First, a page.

Stop at the traffic light at 38th Avenue N, and all you can see are fast food signs _ you've just passed Little Caesar's and Subway, and here's a Taco Bell, a McDonald's, a Boston Chicken, a Burger King, an Arby's and a Checkers.

You might be on U.S. 19.

However, these have all been here awhile. But where once was Wags at 39th Avenue N, a Pollo Tropical has sprung up. A Kenny Rogers Roasters adds to the chicken offerings on the east side of the street at 44th Avenue, and at 47th an Applebee's is under way. Crabby Bill's, a locally based chain, has just opened its ninth location at 6445 Fourth St. N, and Shell's, also seafood, will open by December at 7005 Fourth St. N.

At 92nd Avenue, it's deja vu, for here comes a Wendy's, Taco Bell, Subway, Checkers, McDonald's and Boston Chicken. Add to this Beijing Gardens, China Village, the Village Inn and Maria's Cucina, and you have to wonder if anybody eats at home anymore.

This isn't all. The requisite Steak and Ale and Bennigan's are at 99th, and at Paragon Crossing, the last shopping center on Fourth Street N, there's brand new Cafe Athena, serving up Greek food; the Italian Pavilion, which has moved to new and larger quarters within the center; and Gambles Eatery and Pub.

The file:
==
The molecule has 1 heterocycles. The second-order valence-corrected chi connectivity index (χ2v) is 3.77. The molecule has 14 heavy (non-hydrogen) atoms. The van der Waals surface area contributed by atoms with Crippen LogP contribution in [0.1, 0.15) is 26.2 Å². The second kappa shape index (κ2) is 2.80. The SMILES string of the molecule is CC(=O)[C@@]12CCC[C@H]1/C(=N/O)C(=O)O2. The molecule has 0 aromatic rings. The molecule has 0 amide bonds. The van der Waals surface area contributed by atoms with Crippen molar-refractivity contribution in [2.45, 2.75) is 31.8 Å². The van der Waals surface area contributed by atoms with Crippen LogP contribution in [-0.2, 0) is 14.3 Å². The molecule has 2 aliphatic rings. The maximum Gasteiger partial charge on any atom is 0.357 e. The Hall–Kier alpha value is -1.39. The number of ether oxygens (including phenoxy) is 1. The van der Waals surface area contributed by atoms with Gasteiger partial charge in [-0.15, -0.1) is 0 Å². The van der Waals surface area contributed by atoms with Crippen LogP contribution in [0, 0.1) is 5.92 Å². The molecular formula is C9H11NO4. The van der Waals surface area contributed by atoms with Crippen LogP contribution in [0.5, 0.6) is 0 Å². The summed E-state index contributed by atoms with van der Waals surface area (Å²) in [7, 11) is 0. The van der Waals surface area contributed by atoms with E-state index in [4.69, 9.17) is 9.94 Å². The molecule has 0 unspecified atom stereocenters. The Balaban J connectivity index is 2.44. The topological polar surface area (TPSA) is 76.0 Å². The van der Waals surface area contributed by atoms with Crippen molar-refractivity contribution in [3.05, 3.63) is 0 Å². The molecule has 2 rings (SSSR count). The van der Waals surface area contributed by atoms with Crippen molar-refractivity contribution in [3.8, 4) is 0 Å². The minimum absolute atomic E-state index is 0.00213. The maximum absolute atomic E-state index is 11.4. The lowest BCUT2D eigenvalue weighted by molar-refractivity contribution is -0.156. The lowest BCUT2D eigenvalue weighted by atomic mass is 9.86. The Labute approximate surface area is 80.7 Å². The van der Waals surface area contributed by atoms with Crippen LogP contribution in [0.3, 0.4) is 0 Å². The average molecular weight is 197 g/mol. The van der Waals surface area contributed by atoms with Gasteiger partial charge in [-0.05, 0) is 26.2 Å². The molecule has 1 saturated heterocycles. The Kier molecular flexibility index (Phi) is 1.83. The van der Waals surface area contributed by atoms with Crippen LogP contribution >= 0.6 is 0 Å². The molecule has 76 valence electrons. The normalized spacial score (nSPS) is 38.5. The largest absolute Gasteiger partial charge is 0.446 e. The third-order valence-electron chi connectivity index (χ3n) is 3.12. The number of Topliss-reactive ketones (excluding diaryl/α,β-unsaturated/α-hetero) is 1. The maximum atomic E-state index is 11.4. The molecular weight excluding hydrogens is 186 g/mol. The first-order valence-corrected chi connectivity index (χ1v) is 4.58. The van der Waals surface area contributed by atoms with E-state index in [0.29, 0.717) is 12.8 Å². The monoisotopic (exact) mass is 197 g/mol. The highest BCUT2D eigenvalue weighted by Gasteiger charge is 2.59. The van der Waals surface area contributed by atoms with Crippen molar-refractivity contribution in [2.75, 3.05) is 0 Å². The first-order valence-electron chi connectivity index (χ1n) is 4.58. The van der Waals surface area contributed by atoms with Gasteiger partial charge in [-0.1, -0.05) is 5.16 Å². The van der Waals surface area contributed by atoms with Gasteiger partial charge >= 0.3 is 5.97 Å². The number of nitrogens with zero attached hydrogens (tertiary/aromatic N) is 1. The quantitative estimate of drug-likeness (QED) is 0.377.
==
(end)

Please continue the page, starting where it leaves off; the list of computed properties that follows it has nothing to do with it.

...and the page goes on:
Besides the overkill among the fast food chains, what do the chains do to the old local favorites, like El Cap, Anna's Ravioli & Pasta Co., the Sea Bar, Harvey's, Ringside and the Keystone, each of which has a local flavor and following?

"What makes a community strong and gives it some identity is a mix of independent restaurants," says Dan Harvey, owner and operator of Harvey's 4th Street Grill. "They bring character to a place. If the independents don't have staying power, you're going to go where you get a consistently good restaurant. But fast forward this to the year 2010 and you tell me how many independents will still be here."

_ Staff writer Piper Jones contributed to this report.